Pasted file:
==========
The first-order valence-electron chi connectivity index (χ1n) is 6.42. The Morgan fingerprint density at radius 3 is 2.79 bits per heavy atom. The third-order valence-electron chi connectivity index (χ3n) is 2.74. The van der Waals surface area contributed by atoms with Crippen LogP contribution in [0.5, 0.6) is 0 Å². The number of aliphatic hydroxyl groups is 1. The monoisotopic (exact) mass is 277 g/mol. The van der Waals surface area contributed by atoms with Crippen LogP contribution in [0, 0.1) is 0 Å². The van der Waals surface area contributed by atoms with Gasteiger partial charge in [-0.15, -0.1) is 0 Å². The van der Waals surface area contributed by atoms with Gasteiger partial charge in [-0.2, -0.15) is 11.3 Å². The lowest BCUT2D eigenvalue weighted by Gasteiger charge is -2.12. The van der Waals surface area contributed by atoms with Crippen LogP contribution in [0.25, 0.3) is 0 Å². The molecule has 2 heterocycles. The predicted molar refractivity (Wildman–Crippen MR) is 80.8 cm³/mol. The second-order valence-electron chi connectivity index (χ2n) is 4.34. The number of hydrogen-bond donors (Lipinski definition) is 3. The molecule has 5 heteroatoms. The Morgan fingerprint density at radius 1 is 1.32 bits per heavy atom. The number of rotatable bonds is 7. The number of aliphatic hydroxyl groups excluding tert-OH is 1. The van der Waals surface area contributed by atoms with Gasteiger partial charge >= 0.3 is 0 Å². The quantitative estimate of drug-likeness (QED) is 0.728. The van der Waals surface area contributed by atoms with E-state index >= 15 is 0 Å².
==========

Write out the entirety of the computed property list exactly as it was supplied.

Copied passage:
The first-order valence-electron chi connectivity index (χ1n) is 6.42. The Morgan fingerprint density at radius 3 is 2.79 bits per heavy atom. The third-order valence-electron chi connectivity index (χ3n) is 2.74. The van der Waals surface area contributed by atoms with Crippen LogP contribution in [0.5, 0.6) is 0 Å². The number of aliphatic hydroxyl groups is 1. The monoisotopic (exact) mass is 277 g/mol. The van der Waals surface area contributed by atoms with Crippen LogP contribution in [0, 0.1) is 0 Å². The van der Waals surface area contributed by atoms with Gasteiger partial charge in [-0.15, -0.1) is 0 Å². The van der Waals surface area contributed by atoms with Gasteiger partial charge in [-0.2, -0.15) is 11.3 Å². The lowest BCUT2D eigenvalue weighted by Gasteiger charge is -2.12. The van der Waals surface area contributed by atoms with Crippen LogP contribution in [0.25, 0.3) is 0 Å². The molecule has 2 heterocycles. The predicted molar refractivity (Wildman–Crippen MR) is 80.8 cm³/mol. The second-order valence-electron chi connectivity index (χ2n) is 4.34. The number of hydrogen-bond donors (Lipinski definition) is 3. The molecule has 5 heteroatoms. The Morgan fingerprint density at radius 1 is 1.32 bits per heavy atom. The number of rotatable bonds is 7. The number of aliphatic hydroxyl groups excluding tert-OH is 1. The van der Waals surface area contributed by atoms with Gasteiger partial charge >= 0.3 is 0 Å². The quantitative estimate of drug-likeness (QED) is 0.728. The van der Waals surface area contributed by atoms with E-state index >= 15 is 0 Å².